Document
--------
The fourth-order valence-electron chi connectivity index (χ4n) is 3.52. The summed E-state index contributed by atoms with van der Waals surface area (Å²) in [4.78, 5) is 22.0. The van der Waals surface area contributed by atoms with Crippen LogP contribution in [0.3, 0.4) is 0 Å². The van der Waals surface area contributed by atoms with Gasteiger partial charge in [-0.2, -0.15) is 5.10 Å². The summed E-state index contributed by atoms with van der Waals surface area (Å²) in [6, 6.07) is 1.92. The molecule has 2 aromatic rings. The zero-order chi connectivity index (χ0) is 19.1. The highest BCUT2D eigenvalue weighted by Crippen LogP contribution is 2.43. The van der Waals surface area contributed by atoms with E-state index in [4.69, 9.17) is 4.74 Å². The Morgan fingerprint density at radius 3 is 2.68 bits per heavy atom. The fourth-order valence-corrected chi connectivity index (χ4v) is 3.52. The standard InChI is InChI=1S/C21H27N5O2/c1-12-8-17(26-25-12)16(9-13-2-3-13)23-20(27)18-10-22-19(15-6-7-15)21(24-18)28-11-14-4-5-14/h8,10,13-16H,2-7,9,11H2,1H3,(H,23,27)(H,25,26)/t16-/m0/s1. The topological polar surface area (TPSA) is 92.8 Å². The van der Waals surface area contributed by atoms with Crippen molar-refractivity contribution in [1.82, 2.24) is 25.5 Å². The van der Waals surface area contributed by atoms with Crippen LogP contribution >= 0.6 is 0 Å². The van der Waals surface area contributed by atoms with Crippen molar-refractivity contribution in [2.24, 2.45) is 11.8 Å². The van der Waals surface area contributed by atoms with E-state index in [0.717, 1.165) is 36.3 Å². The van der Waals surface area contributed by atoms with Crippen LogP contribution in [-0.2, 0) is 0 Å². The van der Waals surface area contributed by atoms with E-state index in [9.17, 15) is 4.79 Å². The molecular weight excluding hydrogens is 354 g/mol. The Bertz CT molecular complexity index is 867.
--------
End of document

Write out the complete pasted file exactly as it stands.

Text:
The fourth-order valence-electron chi connectivity index (χ4n) is 3.52. The summed E-state index contributed by atoms with van der Waals surface area (Å²) in [4.78, 5) is 22.0. The van der Waals surface area contributed by atoms with Crippen LogP contribution in [0.3, 0.4) is 0 Å². The van der Waals surface area contributed by atoms with Gasteiger partial charge in [-0.2, -0.15) is 5.10 Å². The summed E-state index contributed by atoms with van der Waals surface area (Å²) in [6, 6.07) is 1.92. The molecule has 2 aromatic rings. The zero-order chi connectivity index (χ0) is 19.1. The highest BCUT2D eigenvalue weighted by Crippen LogP contribution is 2.43. The van der Waals surface area contributed by atoms with E-state index in [4.69, 9.17) is 4.74 Å². The Morgan fingerprint density at radius 3 is 2.68 bits per heavy atom. The fourth-order valence-corrected chi connectivity index (χ4v) is 3.52. The standard InChI is InChI=1S/C21H27N5O2/c1-12-8-17(26-25-12)16(9-13-2-3-13)23-20(27)18-10-22-19(15-6-7-15)21(24-18)28-11-14-4-5-14/h8,10,13-16H,2-7,9,11H2,1H3,(H,23,27)(H,25,26)/t16-/m0/s1. The topological polar surface area (TPSA) is 92.8 Å². The van der Waals surface area contributed by atoms with Crippen molar-refractivity contribution in [1.82, 2.24) is 25.5 Å². The van der Waals surface area contributed by atoms with Crippen LogP contribution >= 0.6 is 0 Å². The van der Waals surface area contributed by atoms with Crippen molar-refractivity contribution in [2.24, 2.45) is 11.8 Å². The van der Waals surface area contributed by atoms with E-state index in [0.717, 1.165) is 36.3 Å². The van der Waals surface area contributed by atoms with Crippen LogP contribution in [-0.2, 0) is 0 Å². The van der Waals surface area contributed by atoms with E-state index in [9.17, 15) is 4.79 Å². The molecular weight excluding hydrogens is 354 g/mol. The Bertz CT molecular complexity index is 867.